Spotlight on Roland Strong

Translating a Lifetime of Discovery into New Diagnostics and Therapeutics

Roland Strong, Biophysicist

When Dr. Roland Strong was a kid, he collected bugs in jars and took apart clock radios to figure out how they worked. As he got older, his curiosity took him deeper: to figuring out how molecules work.

A biophysicist by training and a fundamental scientist by vocation, Strong has dedicated three decades to determining the structures and interactions of some of the most important molecules of life, from the antibodies involved in fighting disease to the markers on viruses that trigger an immune response.

At this point in his career, he said, he’s ready to use his expertise as a springboard into a new direction: from pure basic science into translational research that transforms laboratory discoveries into new products that help patients.

Dr. Roland Strong
Dr. Roland Strong has dedicated three decades to determining the structures and interactions of some of the most important molecules of life. Robert Hood / Fred Hutch

“The idea is to use our approach, which is understanding in great detail the biophysics of a protein or of a system, and [asking], ‘How can we leverage that knowledge to actually move translationally?’” he said.

Strong credits a powerful new protein production system, created by two graduate students in his lab, with making this shift possible. Called Daedalus, it produces large amounts of complex proteins more quickly and cheaply than has ever been possible. Specialized viruses carry genetic instructions for making a particular protein to lab-grown human cells, which then become mini factories that can create almost any protein the researchers want.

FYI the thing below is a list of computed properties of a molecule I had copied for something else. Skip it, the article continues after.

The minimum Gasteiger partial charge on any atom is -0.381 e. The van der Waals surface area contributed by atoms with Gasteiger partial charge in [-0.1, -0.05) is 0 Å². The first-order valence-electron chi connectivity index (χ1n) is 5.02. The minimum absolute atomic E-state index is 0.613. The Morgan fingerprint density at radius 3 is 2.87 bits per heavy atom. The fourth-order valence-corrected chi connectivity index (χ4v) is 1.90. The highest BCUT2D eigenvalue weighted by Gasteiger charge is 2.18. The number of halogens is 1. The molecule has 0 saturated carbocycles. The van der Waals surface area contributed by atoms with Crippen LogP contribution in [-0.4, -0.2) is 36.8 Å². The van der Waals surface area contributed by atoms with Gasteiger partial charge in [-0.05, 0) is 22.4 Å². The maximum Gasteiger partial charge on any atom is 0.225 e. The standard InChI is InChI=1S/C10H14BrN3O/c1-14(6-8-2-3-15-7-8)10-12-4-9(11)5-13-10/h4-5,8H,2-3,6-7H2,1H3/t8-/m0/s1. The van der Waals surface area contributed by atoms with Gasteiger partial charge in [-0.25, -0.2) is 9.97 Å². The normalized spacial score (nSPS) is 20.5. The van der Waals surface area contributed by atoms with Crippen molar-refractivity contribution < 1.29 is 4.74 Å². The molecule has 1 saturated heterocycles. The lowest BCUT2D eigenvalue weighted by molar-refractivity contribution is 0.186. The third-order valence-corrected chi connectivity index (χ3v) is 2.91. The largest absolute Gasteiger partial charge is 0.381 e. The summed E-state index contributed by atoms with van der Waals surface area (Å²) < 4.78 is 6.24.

With Daedalus (now the backbone of Fred Hutch’s new Molecular Design and Therapeutics Lab), Strong can collaborate on translational projects that would otherwise never have been feasible, like his work with Dr. Martin Prlic, an infectious disease researcher at Fred Hutch.

At a faculty retreat, Strong heard Prlic speak about needing to find a better way to block an immune system switch which, when activated on certain cells, seems to make vaccines less effective.

Strong pulled Prlic aside and sketched out on a napkin a complex molecule — “a total Frankenprotein, a totally weird-looking thing” — he thought he could engineer to block it, based on his own years of research on the same immune signal.

“Ten years ago, if I had told somebody in my laboratory to make this thing, they would have laughed at me,” he said. But now his signal-blocking, immune-boosting Frankenprotein is real, and Prlic’s team was able to launch right into studies in model organisms.

“Ten years ago, if I had told somebody in my laboratory to make this thing, they would have laughed at me."

“The freaking thing works,” Strong said with amazement, punctuating this key verb with his hands like an orchestra conductor giving a downbeat. “It’s beautiful. It does exactly what we wanted it to do.”

Strong leans over his desk, propelled by his own excitement, as he talks about each of his translational collaborations with researchers throughout Fred Hutch. With those partners, Strong seeks to create everything from a new treatment for graft-vs.-host disease to a better diagnostic for cancer-causing human papillomavirus, or HPV.

It takes a special institution to make this sort of teamwork possible, he said.

“[The Hutch] is a fantastic environment where a clinician can walk across a skybridge to a molecular person and say, ‘Can you come up with something like this that we can use?’ and then walk it back across the skybridge,” he said. “This is an amazing place.”

— By Susan Keown, Nov. 7, 2014


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